One of the Italian ports of call on a Mediterranean cruise is Naples, the capital of the Campania region of Italy. When you disembark in the Naples cruise port, you’ll see it’s full of charm, fascinating history, delicious Southern Italian cuisine, and scenery that doesn’t disappoint, from the beauty of the nearby Amalfi Coast to its hillsides crowded with lemon trees and olive groves.
What is the port of Naples called?
In the port area of Molo Beverello, ferries and hydrofoils travel between Naples and Capri, Ischia, Sorrento, and other cities.
How far is the cruise port from Naples?
The Naples port is located in the south area of the city. Once you leave the cruise terminal, there’s a passenger walkway that leads you to the Piazza del Plebiscito in the centro storico (city center).
Getting to the center of Naples on foot from the cruise terminal takes about 10 minutes. Walking is one of the easiest ways to begin exploring this amazing city, which is a designated UNESCO World Heritage Site.
How do I travel from the Naples cruise port to Sorrento?
Naples has one of the most well-connected ferry ports on the western Italian coast, making it one of the best port cities in Europe. The Naples port and ferry docks are located in the same place, so it’s easy to visit Sorrento on a ferry that departs from the Molo Beverello pier.
The ferry takes you across the Bay of Naples on a 40-minute ride to Sorrento. It departs multiple times a day during the busy travel season that runs from April through October, and on weekdays only from November through March.
Once you dock in Sorrento, you’ll have the option to climb up the steep stairs from the port to the road or take one of the many buses and taxis available at the port that will transport you uphill.
You can also take a commuter train to Sorrento. Travel to the train station via taxi from the cruise terminal or catch the Alibus, which is available at the cruise port and will stop at the Stazione Centrale (train station).
Purchase your ticket with cash, then proceed to the Circumvesuviana, a local commuter train line that circles Mount Vesuvius. The train to Sorrento is accessible from the Portolano platform, also called the Portolano Station.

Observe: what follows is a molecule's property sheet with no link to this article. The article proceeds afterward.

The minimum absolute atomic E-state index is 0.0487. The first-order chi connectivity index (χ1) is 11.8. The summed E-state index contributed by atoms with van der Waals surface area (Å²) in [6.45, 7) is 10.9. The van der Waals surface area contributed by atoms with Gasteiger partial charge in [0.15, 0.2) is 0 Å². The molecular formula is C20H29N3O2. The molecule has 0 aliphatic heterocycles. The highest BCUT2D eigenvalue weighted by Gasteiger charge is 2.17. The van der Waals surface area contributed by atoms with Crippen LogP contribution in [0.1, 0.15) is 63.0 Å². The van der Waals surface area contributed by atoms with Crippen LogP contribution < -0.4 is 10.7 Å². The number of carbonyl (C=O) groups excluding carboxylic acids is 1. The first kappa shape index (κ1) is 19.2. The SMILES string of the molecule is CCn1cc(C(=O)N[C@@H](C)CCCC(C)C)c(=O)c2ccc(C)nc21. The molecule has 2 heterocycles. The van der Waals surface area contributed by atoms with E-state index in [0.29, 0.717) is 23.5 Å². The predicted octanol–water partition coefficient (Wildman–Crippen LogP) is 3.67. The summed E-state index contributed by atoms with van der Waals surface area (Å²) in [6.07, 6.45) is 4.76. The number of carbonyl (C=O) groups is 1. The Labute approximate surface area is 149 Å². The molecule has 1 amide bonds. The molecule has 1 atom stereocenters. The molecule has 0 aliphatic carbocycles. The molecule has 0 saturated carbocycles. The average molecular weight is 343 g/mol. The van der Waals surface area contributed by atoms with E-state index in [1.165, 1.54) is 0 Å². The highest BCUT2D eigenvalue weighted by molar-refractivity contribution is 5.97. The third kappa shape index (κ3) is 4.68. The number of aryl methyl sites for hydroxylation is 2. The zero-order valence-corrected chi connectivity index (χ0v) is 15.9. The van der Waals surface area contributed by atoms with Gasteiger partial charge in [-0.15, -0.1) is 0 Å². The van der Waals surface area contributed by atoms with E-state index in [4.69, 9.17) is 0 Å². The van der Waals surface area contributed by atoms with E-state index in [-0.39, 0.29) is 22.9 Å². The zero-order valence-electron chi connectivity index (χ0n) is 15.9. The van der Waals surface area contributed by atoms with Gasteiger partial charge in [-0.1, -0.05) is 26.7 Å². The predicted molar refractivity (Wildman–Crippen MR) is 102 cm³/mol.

How do I get from the Naples cruise port to Pompeii?
The ancient city of Pompeii, which was buried under the ash of the Mount Vesuvius volcanic eruption in 79 A.D., is one of the most visited archeological excavations in all of Europe.
Only 15 miles away from the Naples cruise port, Pompeii is unlike other historical and cultural sites that are close to the Bay of Naples because it can only be reached by land. On a shore excursion, you’ll be escorted to this famous UNESCO World Heritage Site without having to worry about logistics or getting back to the ship in time.
You can also reach Pompeii from the port by train. Take the Alibus outside the cruise terminal to get to the Circumvesuviana at the Central Station. Purchase your ticket and board the metro commuter-style train at the Portolano platform heading towards Pompeii Scavi. The train will leave you across the street from the main entrance to the Pompeii archeological site.
How do I get from the Naples cruise port to Capri?
You can also take a hydrofoil that departs from the Molo Beverello pier, or a ferry that departs from Calata di Massa, which is a 10-minute walk from the cruise port.
On the hydrofoil, it takes about 40 minutes to get to Capri, while the ferry takes about 80 minutes.